Taking Matters into our own Hands

February 9, 2017 by Todd Stevens | Campus Farmington Hills

When I was in high school, I was once interviewed for an article in the local county newspaper. As I talked about how I was in the school marching band, I remember thinking that didn’t sound very cool. I wanted the reporter to think I was cool, so I took matters into my own hands. I told her I played the electric bass guitar, which was true.

She then asked if I was in a rock band, which I knew would make me seem cool. So, I stretched the truth and said, “I play with various bands around town.” I rationalized to myself that it was sort of true, since the marching band did play at various football fields and parades. But I knew I was misleading her.

Even though we talked about lots of different things, which detail do you think she included in the brief article? I was mortified when I saw my lie in black and white in the newspaper. Everyone who knew me knew it wasn’t true and I looked like a knucklehead. Of course, I’d been a knucklehead all along, but most people hadn’t figured that out about me until then.

In 1 Samuel 21, Ahimelech the priest was suspicious about David arriving alone, because he should have a detachment of Secret Service agents or an entourage. “Um, I’m on a secret mission from the king. I’d tell you about it, but then I’d have to kill you.”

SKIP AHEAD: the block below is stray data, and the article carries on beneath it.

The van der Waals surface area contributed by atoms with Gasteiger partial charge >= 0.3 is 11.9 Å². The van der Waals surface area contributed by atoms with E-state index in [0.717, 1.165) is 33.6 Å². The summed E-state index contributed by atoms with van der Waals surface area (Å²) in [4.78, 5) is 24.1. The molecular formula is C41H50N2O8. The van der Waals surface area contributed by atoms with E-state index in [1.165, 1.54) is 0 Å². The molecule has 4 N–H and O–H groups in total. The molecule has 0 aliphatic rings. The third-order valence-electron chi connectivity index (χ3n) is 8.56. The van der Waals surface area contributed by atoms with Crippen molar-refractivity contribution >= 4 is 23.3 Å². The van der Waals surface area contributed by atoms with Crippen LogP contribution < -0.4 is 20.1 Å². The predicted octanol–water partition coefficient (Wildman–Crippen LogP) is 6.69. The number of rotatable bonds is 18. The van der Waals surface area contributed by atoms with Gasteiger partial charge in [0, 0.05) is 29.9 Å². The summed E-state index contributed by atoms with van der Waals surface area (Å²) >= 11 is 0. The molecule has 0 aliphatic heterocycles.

I’m sure David rationalized why stretching the truth was the right thing to do. Besides, he didn’t say which king he was talking about. And he kind of was on a mission from God.

The bread of the Presence given to him by the priest should have reminded him how God was present with him. But David was too busy taking matters into his own hands to think about that. “Can I borrow a weapon? Even though I’m a trained soldier – and so are all my men who you conveniently can’t see right now – we left in such a hurry we all forgot our weapons.”

The priest brought him Goliath’s sword. This should have reminded David how God had been faithful in a seemingly impossible situation. But instead of repenting, he ran off to Gath, where he again took matters into his own hands by pretending to be insane to protect himself.

What each of these situations has in common is David never paused and asked what God wanted him to do. The results of his lie were tragic. Eighty-five priests and their families were killed.

David learns from his mistake that things never go well when we take matters into our own hands, so he again began seeking God in his decisions. Eventually, like David, we all learn that life goes better when we trust God.

But, too often we forget again.

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